When I first visited Hong Kong last year, I had the option of either chilling with members of the Disney clan or of spending the balmy afternoon in a cable car, taking in sweeping views of mountains and the sea. I chose the latter.
I'd always been fascinated with the idea of being hauled up a hill in a rickety car. The experience seemed like a metaphor for life itself: You ride the steep gradient in a fragile body. One moment you're dangling precariously high and the other, you're seemingly in free fall. Smitten by the other existential possibilities that a cable car ride would throw up, I chose to try the Ngong Ping 360, a cable car service that connects Tung Chung on the northern part of Hong Kong's Lantau island with Ngong Ping, a hilly tourist district on the west.
Never having been in a cable car before, I imagined that I'd feel that familiar surge of adrenaline as when you're on the highest point of a giant wheel. But the Ngong Ping cable car was a rather more genteel experience: we trooped into the cars in orderly groups of four and watched as the glass doors shut on either side. From the starting station, the steep ascent ahead looked like an insurmountable obstacle.
But if the 5.7-km-long cableway felt the strain of carrying nearly 3,500 people per hour in each direction, it didn't show. The cars glided up with nary a shudder and we suddenly had the gift of perspective. A narrow sliver of land jutted out into the South China Sea and aircrafts took off from it towards the horizon. This was Airport Island.
The cars soared over the green valleys of the North Lantau Country Park, a 22-square-km flanked by peaks on the east and west; and dipped over the shimmering waters of the sea. A country trail ran through the park and a lone man braved it. This 2.3 km-long-trail - the Wong Lung Hang Country Tail - winds through dense forest cover and is considered one of the most challenging hikes in Hong Kong.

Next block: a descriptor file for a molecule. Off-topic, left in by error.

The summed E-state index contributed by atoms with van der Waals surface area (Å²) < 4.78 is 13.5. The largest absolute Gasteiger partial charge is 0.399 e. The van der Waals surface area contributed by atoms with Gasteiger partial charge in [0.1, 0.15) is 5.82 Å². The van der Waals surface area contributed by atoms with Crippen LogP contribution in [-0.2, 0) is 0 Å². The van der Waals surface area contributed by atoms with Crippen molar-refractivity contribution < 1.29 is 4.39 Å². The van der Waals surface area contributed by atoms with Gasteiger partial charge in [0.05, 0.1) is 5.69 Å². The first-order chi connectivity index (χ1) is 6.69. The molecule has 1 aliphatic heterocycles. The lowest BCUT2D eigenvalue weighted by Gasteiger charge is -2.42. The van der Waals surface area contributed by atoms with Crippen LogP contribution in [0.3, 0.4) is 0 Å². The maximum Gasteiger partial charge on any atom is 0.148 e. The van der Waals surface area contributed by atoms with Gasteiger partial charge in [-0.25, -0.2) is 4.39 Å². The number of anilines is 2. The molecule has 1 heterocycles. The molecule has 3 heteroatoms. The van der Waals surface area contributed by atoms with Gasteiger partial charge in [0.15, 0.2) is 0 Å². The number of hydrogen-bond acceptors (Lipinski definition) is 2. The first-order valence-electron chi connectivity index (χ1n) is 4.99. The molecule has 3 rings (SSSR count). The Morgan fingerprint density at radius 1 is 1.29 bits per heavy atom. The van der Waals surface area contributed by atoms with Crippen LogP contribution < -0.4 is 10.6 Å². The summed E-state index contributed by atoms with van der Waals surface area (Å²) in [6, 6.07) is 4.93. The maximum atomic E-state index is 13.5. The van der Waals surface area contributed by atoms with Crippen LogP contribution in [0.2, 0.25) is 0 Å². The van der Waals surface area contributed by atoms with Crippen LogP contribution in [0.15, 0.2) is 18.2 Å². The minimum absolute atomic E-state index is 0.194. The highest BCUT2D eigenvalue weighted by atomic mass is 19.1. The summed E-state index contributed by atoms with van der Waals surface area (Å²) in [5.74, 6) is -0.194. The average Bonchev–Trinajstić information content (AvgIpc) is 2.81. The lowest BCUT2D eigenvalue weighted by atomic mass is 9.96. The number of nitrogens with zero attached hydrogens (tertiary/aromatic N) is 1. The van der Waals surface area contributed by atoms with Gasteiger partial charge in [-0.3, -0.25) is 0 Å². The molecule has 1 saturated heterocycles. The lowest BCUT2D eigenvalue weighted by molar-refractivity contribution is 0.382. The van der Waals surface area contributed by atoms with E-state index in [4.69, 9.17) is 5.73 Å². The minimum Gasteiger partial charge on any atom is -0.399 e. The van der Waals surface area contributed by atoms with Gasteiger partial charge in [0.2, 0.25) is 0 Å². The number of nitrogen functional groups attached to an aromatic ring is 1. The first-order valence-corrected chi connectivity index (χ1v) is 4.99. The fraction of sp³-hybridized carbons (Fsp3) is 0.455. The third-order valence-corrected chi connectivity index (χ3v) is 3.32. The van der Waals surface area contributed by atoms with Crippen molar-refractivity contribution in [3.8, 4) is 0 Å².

The lone hiker may have taken the more arduous route, but we were all pilgrims drawn in one direction: towards a gigantic bronze Buddha perched on a hill. This was the Tian Tan Buddha, a 112-feet tall statue of the seated Buddha that was completed in 1993. You have to climb 268 steps to reach the statue, which is said to be visible even in nearby Macau on a clear day.
A light drizzle came down on us we looked out over Hong Kong from the viewing platform of the Big Buddha. The cableway looked more fragile from this distance. I found out later that since it was inaugurated in 2006, the service had suffered a series of system failures including a serious accident in 2007, when an empty car fell off the cable and plunged into a hilly area.
If I had known then, I may have felt differently about hanging by a thread, as it were. But innocence is bliss and I'm glad I chose the lofty path to discovering Hong Kong.
Vidya is a part of the HT Pullouts team who is far from Zen in real life
Hong Kong is situated on China's south coast and is enclosed by the Pearl River Delta and South China Sea. There are several flights that go from Mumbai to Hong Kong, including Air India, Kingfisher, Jet Airways besides Cathay Pacific.